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Over the past week we had some big news from Delta.  First came the much anticipated order for the CSeries.  Although it was supposed to be secret, the news leaked.  The nature of this order was deeply disruptive and therefore drew more scrutiny than orders usually do.  Bombardier has been in the hunt for an order from the US Big Three since 2011.  Since Northwest Airlines was one of the airlines that helped define the CSeries, Bombardier was going to pursue Delta with determination.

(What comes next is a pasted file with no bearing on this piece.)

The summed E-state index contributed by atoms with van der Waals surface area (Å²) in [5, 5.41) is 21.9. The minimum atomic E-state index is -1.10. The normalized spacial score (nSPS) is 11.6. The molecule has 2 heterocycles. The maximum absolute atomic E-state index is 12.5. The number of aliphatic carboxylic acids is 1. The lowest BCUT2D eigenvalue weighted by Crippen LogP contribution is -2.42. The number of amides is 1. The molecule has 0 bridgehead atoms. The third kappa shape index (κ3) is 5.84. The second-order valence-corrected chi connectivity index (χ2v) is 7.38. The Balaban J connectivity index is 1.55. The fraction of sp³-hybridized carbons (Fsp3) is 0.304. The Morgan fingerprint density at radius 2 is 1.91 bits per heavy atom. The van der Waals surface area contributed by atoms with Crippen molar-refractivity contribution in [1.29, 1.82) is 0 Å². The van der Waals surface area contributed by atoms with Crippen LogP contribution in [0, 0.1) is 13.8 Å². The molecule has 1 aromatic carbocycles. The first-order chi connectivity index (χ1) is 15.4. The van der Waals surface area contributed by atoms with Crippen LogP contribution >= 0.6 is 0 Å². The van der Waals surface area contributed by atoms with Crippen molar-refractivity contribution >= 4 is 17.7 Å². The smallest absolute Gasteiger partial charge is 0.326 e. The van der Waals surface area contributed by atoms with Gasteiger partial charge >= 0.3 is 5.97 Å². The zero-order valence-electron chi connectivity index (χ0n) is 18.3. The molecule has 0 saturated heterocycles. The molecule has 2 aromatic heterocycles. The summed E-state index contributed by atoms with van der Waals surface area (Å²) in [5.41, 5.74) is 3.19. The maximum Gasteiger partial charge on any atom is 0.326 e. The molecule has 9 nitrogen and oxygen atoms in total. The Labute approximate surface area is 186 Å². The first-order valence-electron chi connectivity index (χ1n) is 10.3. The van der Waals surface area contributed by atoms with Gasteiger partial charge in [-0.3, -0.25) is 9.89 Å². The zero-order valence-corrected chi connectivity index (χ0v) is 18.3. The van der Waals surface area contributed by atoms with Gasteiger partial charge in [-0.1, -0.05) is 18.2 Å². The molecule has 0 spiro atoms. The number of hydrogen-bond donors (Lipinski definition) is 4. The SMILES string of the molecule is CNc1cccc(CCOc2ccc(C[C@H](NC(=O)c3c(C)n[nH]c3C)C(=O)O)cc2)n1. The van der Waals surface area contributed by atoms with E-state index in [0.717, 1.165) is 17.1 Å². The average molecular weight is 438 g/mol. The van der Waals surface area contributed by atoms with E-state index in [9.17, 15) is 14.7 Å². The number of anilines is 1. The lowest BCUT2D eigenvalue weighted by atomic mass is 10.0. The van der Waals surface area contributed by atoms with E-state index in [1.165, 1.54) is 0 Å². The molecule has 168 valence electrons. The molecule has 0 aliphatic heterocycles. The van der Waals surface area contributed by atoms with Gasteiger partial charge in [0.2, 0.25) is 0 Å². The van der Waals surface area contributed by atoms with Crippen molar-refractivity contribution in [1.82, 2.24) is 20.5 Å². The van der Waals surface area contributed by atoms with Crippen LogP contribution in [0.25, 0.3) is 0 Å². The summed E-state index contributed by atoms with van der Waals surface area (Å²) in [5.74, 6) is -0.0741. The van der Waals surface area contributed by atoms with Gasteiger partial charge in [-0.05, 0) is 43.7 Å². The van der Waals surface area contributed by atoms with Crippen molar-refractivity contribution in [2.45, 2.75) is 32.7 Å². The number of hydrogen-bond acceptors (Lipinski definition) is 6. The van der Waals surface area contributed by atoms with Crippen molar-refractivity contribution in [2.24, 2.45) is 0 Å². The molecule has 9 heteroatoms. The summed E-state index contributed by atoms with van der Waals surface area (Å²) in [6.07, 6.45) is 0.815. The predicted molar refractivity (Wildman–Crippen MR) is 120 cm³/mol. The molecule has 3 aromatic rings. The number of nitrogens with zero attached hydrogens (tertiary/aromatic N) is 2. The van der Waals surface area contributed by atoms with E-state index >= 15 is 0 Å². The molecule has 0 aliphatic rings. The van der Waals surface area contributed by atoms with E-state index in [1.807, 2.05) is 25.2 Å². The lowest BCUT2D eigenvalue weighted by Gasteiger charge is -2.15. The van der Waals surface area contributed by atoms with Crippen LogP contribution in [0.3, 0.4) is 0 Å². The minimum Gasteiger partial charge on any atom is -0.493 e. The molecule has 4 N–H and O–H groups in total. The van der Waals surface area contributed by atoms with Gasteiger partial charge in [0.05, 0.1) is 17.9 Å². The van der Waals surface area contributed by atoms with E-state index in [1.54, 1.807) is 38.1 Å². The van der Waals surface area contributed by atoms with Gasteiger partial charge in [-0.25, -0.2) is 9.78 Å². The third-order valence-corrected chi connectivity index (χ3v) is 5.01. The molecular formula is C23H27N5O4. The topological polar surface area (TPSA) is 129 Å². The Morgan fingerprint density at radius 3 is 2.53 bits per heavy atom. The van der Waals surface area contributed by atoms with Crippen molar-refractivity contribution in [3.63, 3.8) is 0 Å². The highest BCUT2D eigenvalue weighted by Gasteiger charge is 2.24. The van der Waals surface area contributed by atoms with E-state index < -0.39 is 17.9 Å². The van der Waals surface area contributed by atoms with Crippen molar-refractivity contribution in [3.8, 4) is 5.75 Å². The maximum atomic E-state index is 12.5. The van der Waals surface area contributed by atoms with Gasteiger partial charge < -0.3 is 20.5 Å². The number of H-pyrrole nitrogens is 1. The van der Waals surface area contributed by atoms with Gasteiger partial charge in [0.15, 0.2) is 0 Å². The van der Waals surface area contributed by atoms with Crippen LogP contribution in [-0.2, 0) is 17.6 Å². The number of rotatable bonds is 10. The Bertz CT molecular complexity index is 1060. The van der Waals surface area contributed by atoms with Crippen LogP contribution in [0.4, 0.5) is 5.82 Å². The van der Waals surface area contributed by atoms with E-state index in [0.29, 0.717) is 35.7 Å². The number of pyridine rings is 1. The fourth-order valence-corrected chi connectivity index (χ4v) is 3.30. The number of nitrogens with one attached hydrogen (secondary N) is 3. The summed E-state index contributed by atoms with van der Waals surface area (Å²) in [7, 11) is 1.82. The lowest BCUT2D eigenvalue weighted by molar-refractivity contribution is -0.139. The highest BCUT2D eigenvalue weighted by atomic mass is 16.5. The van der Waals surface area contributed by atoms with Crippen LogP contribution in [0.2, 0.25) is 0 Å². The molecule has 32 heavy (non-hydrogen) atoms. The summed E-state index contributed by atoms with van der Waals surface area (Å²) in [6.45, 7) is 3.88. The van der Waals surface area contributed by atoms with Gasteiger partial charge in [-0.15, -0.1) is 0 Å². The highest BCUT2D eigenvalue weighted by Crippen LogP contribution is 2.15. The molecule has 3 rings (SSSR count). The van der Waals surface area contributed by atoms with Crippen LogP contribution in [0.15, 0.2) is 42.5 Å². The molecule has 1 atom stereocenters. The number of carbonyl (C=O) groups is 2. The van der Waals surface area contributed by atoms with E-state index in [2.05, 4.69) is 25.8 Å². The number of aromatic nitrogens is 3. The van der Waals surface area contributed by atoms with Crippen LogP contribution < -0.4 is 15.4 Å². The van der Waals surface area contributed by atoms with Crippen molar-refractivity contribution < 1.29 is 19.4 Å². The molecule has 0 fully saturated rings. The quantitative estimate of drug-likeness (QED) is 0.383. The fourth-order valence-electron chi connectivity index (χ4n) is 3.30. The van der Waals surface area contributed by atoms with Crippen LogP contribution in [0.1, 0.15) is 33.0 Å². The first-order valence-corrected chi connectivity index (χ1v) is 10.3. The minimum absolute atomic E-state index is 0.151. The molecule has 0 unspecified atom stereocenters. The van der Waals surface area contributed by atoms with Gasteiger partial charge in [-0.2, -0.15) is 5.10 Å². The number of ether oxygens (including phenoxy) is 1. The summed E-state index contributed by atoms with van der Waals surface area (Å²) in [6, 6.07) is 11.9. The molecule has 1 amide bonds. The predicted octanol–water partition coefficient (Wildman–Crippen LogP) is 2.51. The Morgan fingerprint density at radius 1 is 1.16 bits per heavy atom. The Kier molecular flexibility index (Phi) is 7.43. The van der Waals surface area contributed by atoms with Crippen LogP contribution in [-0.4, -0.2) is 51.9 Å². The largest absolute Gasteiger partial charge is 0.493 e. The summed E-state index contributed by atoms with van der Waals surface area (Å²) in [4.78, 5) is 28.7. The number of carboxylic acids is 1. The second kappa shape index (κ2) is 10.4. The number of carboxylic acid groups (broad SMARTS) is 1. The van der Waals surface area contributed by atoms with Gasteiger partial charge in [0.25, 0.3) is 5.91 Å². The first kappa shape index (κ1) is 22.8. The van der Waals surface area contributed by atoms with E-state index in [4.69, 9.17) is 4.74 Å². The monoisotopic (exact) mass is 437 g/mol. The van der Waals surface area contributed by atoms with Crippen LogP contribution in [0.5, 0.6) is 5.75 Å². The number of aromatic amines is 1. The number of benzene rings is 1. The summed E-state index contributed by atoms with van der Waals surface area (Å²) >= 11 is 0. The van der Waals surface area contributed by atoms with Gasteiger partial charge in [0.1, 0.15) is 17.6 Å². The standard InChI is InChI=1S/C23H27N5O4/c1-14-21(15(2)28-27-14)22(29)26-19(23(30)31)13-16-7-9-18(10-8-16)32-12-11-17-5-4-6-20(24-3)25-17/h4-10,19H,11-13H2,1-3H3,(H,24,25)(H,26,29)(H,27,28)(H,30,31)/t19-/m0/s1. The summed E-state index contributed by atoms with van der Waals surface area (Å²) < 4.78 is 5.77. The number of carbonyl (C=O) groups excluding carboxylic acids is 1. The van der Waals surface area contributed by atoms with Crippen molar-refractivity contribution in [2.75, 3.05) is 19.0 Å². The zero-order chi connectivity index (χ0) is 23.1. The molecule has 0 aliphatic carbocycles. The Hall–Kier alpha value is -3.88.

When it came, the sigh of relief was heard everywhere except Seattle and Toulouse.  Airbus and Boeing do not appreciate Delta’s decision.  A duopoly becomes unstable when a third player enters the market.  This, of course, suits Delta. But it makes the market far riskier for the OEMs.  Bombardier had to buy the deal – something might have done in 2012 at marginally better pricing.  The recent United deal for 65 737-700s below $30m each, acted as a guide for this deal.  Perspective is helpful here – Bombardier sells the CRJ-900 at a sticker price of $46m and the CS100 retails at $72m.  But if the CS100 deal was done at comparable prices to the United 737-700 order, Delta might be paying a similar price the CS100 as it does the CRJ-900!  In other words, the CRJ-900 might be selling at ~$289,000 per seat and the CS100 might be selling at ~$227,000 per seat.

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